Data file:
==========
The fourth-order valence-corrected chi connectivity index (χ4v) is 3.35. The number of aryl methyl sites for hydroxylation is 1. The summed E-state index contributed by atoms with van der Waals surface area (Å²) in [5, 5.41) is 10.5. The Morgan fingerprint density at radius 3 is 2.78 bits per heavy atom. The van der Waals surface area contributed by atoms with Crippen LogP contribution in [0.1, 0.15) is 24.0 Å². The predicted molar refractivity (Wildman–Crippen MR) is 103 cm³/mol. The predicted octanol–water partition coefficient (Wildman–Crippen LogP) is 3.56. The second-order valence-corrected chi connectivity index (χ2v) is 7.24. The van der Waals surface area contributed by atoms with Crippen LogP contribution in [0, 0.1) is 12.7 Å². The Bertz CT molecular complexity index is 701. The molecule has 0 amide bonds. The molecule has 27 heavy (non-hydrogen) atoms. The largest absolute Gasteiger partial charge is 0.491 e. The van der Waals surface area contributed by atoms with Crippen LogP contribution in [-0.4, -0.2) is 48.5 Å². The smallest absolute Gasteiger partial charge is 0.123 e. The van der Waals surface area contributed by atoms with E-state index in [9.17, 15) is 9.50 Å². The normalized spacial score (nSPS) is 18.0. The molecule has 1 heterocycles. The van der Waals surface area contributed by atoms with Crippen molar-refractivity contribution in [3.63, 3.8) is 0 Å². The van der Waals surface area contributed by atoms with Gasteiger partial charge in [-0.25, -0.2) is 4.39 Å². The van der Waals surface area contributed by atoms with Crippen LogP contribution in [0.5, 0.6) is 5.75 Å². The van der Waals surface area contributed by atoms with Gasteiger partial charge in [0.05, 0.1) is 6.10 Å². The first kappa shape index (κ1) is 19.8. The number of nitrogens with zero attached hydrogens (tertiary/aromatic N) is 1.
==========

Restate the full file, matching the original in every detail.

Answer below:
The fourth-order valence-corrected chi connectivity index (χ4v) is 3.35. The number of aryl methyl sites for hydroxylation is 1. The summed E-state index contributed by atoms with van der Waals surface area (Å²) in [5, 5.41) is 10.5. The Morgan fingerprint density at radius 3 is 2.78 bits per heavy atom. The van der Waals surface area contributed by atoms with Crippen LogP contribution in [0.1, 0.15) is 24.0 Å². The predicted molar refractivity (Wildman–Crippen MR) is 103 cm³/mol. The predicted octanol–water partition coefficient (Wildman–Crippen LogP) is 3.56. The second-order valence-corrected chi connectivity index (χ2v) is 7.24. The van der Waals surface area contributed by atoms with Crippen LogP contribution in [0, 0.1) is 12.7 Å². The Bertz CT molecular complexity index is 701. The molecule has 0 amide bonds. The molecule has 27 heavy (non-hydrogen) atoms. The largest absolute Gasteiger partial charge is 0.491 e. The van der Waals surface area contributed by atoms with Crippen LogP contribution in [-0.4, -0.2) is 48.5 Å². The smallest absolute Gasteiger partial charge is 0.123 e. The van der Waals surface area contributed by atoms with E-state index in [9.17, 15) is 9.50 Å². The normalized spacial score (nSPS) is 18.0. The molecule has 1 heterocycles. The van der Waals surface area contributed by atoms with Crippen molar-refractivity contribution in [3.63, 3.8) is 0 Å². The van der Waals surface area contributed by atoms with Gasteiger partial charge in [-0.25, -0.2) is 4.39 Å². The van der Waals surface area contributed by atoms with Crippen LogP contribution in [0.5, 0.6) is 5.75 Å². The van der Waals surface area contributed by atoms with Gasteiger partial charge in [0.05, 0.1) is 6.10 Å². The first kappa shape index (κ1) is 19.8. The number of nitrogens with zero attached hydrogens (tertiary/aromatic N) is 1.